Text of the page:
QUESTIONS THAT MATTER

PHI1QTM

2018

Credit points: 15

Subject outline

In this subject students will be introduced to most of the major philosophical areas, including epistemology (what can we know?), metaphysics (what is the nature of reality?),ethics, and political philosophy.  We will examine some of the central questions that have captivated philosophers throughout millennia, as well as those that scientific advances and cultural changes have only recently brought to our attention. These might include: What is it to be a person, or a citizen? What makes your actions right or wrong? Could a machine think or be conscious? Is it morally acceptable to eat meat, or to design children genetically? Are we defined by our sexuality? What are the proper limits and functions of government or the state?  Is there a rational basis for belief in the existence of God?  Questions That Matter will focus on exploring the various answers to such questions, and the merits of arguments for views about them.  

SchoolSchool of Humanities & Social Sciences

Credit points15

Subject Co-ordinatorRob Wilson

Available to Study Abroad StudentsYes

Subject year levelYear Level 1 - UG

Exchange StudentsYes

Subject particulars

Subject rules

PrerequisitesN/A

Co-requisitesN/A

Incompatible subjects This subject is incompatible with PHI1PPR, since it is replacing that course.

Equivalent subjects This subject replaces PHI1PPR

Special conditionsN/A

Readings

Resource TypeTitleResource RequirementAuthor and YearPublisher
ReadingsCourse packetPrescribedVariousVarious
ReadingsUtilitarianismPrescribedJohn Stuart Mill, 1861.Hackett

Graduate capabilities & intended learning outcomes

02. Identify and formulate a text-based and standard form argument.

Activities:
Complete the reasoning exercises from the LMS subject resources.
Related graduate capabilities and elements:
Literacies and Communication Skills
Literacies and Communication Skills
Inquiry and Analytical Skills
Inquiry and Analytical Skills
Personal and Professional Skills
Personal and Professional Skills
Personal and Professional Skills
Personal and Professional Skills
Discipline -Specific Knowledge and Skills

03. Identify a philosophical problem and raise critical questions about its assumptions, merits or weaknesses.

Activities:
Choose a topic and introduce it for tutorial discussion by providing a clear and informative explanation of a main idea or claim, the problem to which it is addressed and the questions it raises.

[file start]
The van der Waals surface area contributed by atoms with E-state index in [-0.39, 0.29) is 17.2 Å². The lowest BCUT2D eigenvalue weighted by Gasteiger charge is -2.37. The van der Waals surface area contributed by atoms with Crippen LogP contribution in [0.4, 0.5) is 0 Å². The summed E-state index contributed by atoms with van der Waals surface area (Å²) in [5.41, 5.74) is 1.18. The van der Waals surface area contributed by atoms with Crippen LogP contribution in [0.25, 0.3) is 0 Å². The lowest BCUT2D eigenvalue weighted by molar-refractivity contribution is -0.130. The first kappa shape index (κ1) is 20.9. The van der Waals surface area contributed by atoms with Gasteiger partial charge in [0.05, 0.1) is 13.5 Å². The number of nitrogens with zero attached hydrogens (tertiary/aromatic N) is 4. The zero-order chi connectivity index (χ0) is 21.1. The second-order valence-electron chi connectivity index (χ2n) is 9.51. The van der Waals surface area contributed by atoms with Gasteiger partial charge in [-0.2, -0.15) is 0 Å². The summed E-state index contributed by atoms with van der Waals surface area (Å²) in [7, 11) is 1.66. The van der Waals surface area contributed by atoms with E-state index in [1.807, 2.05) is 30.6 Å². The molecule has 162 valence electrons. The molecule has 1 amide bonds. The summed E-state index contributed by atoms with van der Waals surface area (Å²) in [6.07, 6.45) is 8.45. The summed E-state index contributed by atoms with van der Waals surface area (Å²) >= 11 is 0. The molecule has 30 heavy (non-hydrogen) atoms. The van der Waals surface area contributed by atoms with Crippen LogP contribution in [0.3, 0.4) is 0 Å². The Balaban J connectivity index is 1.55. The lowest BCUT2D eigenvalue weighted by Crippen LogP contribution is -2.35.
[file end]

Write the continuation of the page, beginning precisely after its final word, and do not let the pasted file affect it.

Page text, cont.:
Related graduate capabilities and elements:
Literacies and Communication Skills
Literacies and Communication Skills
Inquiry and Analytical Skills
Inquiry and Analytical Skills
Inquiry and Analytical Skills
Personal and Professional Skills
Personal and Professional Skills
Personal and Professional Skills
Discipline -Specific Knowledge and Skills

04. Identify the cultural context of production of a philosophical text.

Activities:
In a small group identify one idea or claim in the set text that you believe reveals the author's western European perspective and compare your impression with those of the others in the group.
Related graduate capabilities and elements:
Literacies and Communication Skills
Literacies and Communication Skills
Inquiry and Analytical Skills
Personal and Professional Skills
Personal and Professional Skills
Personal and Professional Skills
Personal and Professional Skills

05. Locate and review an unfamiliar idea or line of argument in the light of your experience or previous knowledge.

Activities:
Respond to an assigned piece of text or argument in the tutorial class or in online activities.
Related graduate capabilities and elements:
Literacies and Communication Skills
Inquiry and Analytical Skills
Inquiry and Analytical Skills
Inquiry and Analytical Skills
Personal and Professional Skills
Personal and Professional Skills
Discipline -Specific Knowledge and Skills

06. Outline a philosophical claim and write a brief defence based on your critical assessment of a philosophical text.

Activities:
Answer a specific essay question in writing using the critical thinking skills being developed in the course.
Related graduate capabilities and elements:
Literacies and Communication Skills
Inquiry and Analytical Skills
Inquiry and Analytical Skills
Personal and Professional Skills
Personal and Professional Skills
Personal and Professional Skills
Discipline -Specific Knowledge and Skills

Subject options

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Start date between: and    Key dates

Melbourne, 2018, Semester 1, Blended

Overview

Online enrolmentYes

Maximum enrolment sizeN/A

Enrolment information

Subject Instance Co-ordinatorRob Wilson

Class requirements

Lecture Week: 10 - 22
Two 1.0 hours lecture per week on weekdays during the day from week 10 to week 22 and delivered via blended.

Tutorial Week: 10 - 22
One 1.0 hours tutorial per week on weekdays during the day from week 10 to week 22 and delivered via blended.

Assessments

Assessment elementComments% ILO*
Essay 1: 1000 words25 03, 05, 06
Essay 2: 1000 words25 03, 05, 06
Tutorial and online participation (regular attendance and completion of 3 online tasks) -1000 words25 02, 03, 04
1 hour Final examination (2 or 3 short essays from set list of topics) (equivalent to 1000 words)25 06